So I would give ourselves a solid A-

    Now, what to do the next time to be prepared?

    THAT is the QUESTION!
    What did I learn? That if this would have been the new normal and last indefinitely...….I didn't have enough stored already. BUT what I did have would have lasted us for 4 to 6 months...…...good thing I didn't use it though, so it's still there, and I've been adding to it. Most of the food we've been eating during the shut down, was bought fresh to stay away from my stash.

    But I also learned the things I was low on like tp, paper products, water & purifier, other things to drink like soda, Gatorade, etc. IOW, food is covered, but everything else is not

  3. #3
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    It was a bit like going to the school of hard knocks, gives the test first, then the lesson. Quite a few holes in my preps. Nothing major but still holes.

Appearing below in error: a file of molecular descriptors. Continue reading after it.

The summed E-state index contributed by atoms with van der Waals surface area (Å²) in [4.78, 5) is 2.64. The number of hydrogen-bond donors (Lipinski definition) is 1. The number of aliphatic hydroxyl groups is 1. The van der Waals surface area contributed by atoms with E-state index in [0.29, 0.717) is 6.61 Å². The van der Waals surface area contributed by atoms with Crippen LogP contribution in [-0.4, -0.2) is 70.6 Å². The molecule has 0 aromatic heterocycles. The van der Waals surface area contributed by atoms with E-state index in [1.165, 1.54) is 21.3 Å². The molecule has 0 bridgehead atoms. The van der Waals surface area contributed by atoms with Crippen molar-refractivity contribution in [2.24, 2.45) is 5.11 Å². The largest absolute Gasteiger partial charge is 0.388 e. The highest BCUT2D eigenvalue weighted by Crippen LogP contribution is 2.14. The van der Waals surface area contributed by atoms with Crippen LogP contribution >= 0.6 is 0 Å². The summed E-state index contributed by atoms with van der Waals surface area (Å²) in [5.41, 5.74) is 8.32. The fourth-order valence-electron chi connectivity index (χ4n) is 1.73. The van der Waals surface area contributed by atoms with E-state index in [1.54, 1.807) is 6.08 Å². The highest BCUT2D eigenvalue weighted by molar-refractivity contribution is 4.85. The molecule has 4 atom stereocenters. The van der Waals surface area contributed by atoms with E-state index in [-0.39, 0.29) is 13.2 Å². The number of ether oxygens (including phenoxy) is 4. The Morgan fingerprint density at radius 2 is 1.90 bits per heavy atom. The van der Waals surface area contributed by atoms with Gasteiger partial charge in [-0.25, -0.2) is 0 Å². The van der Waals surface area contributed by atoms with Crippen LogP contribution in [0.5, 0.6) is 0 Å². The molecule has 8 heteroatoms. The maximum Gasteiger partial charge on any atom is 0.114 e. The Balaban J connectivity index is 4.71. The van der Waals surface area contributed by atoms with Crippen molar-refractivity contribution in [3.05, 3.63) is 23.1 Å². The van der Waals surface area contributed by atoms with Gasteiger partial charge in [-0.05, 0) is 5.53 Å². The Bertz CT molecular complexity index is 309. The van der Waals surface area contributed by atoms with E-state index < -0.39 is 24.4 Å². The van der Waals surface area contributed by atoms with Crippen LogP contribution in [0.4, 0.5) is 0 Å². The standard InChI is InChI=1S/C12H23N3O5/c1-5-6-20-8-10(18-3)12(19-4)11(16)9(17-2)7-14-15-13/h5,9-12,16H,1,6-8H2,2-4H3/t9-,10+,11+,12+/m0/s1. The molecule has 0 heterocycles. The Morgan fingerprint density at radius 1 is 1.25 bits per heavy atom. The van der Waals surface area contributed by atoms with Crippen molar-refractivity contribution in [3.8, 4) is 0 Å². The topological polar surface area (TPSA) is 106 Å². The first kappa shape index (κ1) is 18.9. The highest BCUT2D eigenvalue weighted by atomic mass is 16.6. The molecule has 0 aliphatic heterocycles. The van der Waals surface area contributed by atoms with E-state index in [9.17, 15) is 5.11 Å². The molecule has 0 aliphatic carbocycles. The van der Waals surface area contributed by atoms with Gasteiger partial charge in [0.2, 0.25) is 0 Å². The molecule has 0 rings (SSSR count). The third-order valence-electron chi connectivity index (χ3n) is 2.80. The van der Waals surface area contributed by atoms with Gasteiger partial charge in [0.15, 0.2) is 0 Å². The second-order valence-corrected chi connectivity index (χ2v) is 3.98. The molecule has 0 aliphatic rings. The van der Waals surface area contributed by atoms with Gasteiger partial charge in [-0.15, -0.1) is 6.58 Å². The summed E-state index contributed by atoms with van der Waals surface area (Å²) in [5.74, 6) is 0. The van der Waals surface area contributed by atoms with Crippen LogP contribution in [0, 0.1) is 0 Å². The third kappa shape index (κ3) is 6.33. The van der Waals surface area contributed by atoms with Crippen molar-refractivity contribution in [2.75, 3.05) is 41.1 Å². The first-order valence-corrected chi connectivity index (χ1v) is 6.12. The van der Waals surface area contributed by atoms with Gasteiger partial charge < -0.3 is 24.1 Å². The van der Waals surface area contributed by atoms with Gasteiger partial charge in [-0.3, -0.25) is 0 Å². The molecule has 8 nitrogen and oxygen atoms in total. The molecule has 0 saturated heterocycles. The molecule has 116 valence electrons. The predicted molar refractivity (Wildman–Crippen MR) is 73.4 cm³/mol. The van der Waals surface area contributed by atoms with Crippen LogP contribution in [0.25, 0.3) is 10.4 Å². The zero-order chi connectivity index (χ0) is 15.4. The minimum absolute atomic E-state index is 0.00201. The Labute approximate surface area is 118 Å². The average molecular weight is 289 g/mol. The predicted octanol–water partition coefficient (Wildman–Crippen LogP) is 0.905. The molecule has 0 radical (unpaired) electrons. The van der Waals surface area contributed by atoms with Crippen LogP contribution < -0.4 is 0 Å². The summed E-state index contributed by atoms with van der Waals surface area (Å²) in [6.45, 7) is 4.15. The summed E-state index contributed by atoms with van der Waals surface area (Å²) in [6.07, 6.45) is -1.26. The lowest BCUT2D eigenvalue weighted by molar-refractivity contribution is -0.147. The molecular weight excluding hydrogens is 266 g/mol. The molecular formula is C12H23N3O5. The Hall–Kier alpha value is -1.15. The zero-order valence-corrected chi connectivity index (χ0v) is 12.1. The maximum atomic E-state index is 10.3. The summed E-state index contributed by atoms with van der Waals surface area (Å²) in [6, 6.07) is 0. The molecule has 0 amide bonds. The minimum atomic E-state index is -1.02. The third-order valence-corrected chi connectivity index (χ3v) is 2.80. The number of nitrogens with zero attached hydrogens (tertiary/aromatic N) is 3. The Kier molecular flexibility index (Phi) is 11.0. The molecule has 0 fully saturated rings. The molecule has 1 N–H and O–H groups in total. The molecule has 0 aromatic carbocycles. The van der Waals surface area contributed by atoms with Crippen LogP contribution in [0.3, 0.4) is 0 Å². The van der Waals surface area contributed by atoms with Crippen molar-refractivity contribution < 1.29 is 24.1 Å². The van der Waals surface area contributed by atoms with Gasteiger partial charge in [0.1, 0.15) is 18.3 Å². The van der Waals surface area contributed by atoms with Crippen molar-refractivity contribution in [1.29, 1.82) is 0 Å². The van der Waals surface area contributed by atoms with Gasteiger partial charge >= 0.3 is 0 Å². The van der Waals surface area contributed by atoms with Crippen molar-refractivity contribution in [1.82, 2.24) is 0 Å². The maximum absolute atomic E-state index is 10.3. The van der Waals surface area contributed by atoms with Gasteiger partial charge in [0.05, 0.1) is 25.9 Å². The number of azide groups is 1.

Last edited by 1skrewsloose; 04-30-2020 at 07:24 AM.
    A wise man once said, "Never argue with an idiot, anyone watching will not know who is who".

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  5. #4
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    It pretty much reinforced that we are on the right track. Only stock things we use all the time. No special 50 lb bags of rice for example. Have our supplies setup for easy rotation to keep it fresh. Sure we used some of our stuff but resupply regularly to maintain a level. Proved to ourselves that we could go a long time. Especially if rationed it more closely. With little to no change in life style or eating habits.